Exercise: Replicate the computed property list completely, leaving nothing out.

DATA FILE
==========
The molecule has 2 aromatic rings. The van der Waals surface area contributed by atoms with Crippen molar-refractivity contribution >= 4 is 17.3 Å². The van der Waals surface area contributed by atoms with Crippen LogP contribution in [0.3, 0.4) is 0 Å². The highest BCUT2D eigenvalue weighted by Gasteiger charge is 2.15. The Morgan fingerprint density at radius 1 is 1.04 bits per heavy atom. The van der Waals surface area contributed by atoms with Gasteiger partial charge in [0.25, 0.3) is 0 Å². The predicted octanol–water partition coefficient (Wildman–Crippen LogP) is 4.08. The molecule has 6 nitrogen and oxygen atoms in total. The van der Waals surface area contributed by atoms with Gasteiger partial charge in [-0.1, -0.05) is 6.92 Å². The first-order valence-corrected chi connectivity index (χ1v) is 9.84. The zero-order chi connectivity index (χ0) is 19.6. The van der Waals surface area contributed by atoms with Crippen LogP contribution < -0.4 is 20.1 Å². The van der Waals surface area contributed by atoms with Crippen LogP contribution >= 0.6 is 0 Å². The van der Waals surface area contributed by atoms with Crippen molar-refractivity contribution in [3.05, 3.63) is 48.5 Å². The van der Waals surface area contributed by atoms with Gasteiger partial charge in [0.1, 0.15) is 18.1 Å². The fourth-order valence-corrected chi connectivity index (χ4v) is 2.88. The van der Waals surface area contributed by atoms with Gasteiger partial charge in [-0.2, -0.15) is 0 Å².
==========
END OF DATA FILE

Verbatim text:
The molecule has 2 aromatic rings. The van der Waals surface area contributed by atoms with Crippen molar-refractivity contribution >= 4 is 17.3 Å². The van der Waals surface area contributed by atoms with Crippen LogP contribution in [0.3, 0.4) is 0 Å². The highest BCUT2D eigenvalue weighted by Gasteiger charge is 2.15. The Morgan fingerprint density at radius 1 is 1.04 bits per heavy atom. The van der Waals surface area contributed by atoms with Gasteiger partial charge in [0.25, 0.3) is 0 Å². The predicted octanol–water partition coefficient (Wildman–Crippen LogP) is 4.08. The molecule has 6 nitrogen and oxygen atoms in total. The van der Waals surface area contributed by atoms with Gasteiger partial charge in [-0.1, -0.05) is 6.92 Å². The first-order valence-corrected chi connectivity index (χ1v) is 9.84. The zero-order chi connectivity index (χ0) is 19.6. The van der Waals surface area contributed by atoms with Crippen LogP contribution < -0.4 is 20.1 Å². The van der Waals surface area contributed by atoms with Crippen LogP contribution >= 0.6 is 0 Å². The van der Waals surface area contributed by atoms with Crippen molar-refractivity contribution in [3.05, 3.63) is 48.5 Å². The van der Waals surface area contributed by atoms with Gasteiger partial charge in [0.1, 0.15) is 18.1 Å². The fourth-order valence-corrected chi connectivity index (χ4v) is 2.88. The van der Waals surface area contributed by atoms with Gasteiger partial charge in [-0.2, -0.15) is 0 Å².